Thursday, July 17, 2008

Ongoing Debate Over Revised Cardiac Catheterization Standards

Larry Messina at Lincoln Walks at Midnight round up of latest links/articles discussing the ongoing debate over the revised certificate of need Cardiac Catheterization standards. The debate has pitted hospital against hospital and resulted in full page ads and a media blitz by both sides in the debate.

Governor Manchin has until Friday (tomorrow) to decide whether he will approve the revised standards developed by the West Virginia Health Care Authority or send them back with recommended modifications.

For more history on the standards with links to the revised standards see my previous post.

UPDATE (7/18/08): This morning Governor Manchin issued the following statement indicating that he is sending the proposed Cardiac Catheterization standards back to the West Virginia Health Care Authority to revise and clarify the "medical transport drive time" language.

The Daily Mail reports on the decision.


Contact: Lara Ramsburg, 304-558-2000

Gov. Joe Manchin today released the following statement about his approval, WITH EXCEPTION, of new West Virginia Health Care Authority rules that would allow some smaller hospitals in the state to perform angioplasty and other cardiac catheterization procedures:

“Any time we’re charged with making a decision that affects the quality of health care for our citizens, it’s a decision that must be carefully considered. In this case, we’ve taken a very close look at data gathered over several years, and a number of other facts about the ability of our hospitals to perform heart angioplasty procedures that have the potential to save hundreds of lives, especially given our state’s high heart disease rates and rural nature.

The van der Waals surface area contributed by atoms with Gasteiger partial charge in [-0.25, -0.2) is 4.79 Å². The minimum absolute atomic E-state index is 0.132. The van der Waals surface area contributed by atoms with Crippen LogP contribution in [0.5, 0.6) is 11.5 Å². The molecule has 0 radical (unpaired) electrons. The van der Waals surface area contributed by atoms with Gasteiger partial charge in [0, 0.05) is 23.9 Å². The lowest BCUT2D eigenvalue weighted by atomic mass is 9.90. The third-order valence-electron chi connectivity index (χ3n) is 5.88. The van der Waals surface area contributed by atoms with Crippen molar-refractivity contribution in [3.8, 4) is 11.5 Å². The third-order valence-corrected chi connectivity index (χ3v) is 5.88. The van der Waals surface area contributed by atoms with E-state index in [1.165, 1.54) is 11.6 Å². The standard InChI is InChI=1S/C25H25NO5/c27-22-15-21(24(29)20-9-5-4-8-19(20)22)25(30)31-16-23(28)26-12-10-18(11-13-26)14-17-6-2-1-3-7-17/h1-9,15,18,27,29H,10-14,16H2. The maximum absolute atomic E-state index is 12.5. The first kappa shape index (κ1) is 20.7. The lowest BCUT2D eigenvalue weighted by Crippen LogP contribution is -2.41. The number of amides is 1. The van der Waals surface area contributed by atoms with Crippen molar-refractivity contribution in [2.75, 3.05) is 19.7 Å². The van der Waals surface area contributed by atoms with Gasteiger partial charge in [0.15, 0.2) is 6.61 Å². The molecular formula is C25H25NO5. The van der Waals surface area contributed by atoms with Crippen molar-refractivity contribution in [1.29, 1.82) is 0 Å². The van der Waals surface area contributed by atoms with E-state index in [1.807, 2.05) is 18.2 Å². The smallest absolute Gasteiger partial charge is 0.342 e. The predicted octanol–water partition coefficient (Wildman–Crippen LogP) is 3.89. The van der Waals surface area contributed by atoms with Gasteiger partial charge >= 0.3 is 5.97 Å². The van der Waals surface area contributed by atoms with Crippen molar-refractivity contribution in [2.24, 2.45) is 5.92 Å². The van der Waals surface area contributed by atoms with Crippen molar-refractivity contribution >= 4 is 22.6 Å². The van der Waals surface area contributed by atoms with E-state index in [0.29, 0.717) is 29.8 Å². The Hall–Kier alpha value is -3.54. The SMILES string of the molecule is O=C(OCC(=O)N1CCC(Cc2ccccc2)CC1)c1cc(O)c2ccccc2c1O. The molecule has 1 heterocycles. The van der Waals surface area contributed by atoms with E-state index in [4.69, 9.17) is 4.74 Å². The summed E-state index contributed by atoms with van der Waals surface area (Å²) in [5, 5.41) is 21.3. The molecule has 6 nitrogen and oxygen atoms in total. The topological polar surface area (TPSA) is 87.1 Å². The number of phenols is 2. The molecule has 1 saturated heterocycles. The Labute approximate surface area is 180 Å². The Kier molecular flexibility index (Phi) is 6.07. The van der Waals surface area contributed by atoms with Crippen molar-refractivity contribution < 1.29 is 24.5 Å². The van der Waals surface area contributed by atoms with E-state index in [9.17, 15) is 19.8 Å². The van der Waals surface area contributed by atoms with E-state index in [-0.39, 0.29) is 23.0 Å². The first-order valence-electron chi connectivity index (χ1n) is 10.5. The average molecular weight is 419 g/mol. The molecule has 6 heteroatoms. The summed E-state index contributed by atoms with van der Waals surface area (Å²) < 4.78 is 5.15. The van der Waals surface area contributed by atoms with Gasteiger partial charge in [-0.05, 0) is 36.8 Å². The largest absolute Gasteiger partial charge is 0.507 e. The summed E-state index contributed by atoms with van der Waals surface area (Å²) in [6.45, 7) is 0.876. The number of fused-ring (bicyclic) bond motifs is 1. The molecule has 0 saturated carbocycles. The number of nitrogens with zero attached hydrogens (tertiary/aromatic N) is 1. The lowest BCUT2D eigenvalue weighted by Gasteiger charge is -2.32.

“Based upon this research, and the recommendation of the Health Care Authority, I am approving the majority of the standards that will give our citizens easier access to important emergency heart procedures; however, I have directed the Health Care Authority to revise the rules as they pertain to elective cardiac catheterization service and return them to me for reconsideration as soon as possible.

“Due to the ambiguity in the term ‘medical transport drive time,’ the current language in the proposed standards does not make it clear as to which hospitals could provide the elective procedure to their patients, so I believe the standards should be written to make sure that the appropriate hospitals are allowed to provide this service, under the strict guidelines and monitoring of the Health Care Authority.

“This decision, in its entirety, is solely based upon one objective – to provide all of our citizens, regardless of their location, access to the best possible medical care in their time of need.”

– Gov. Joe Manchin

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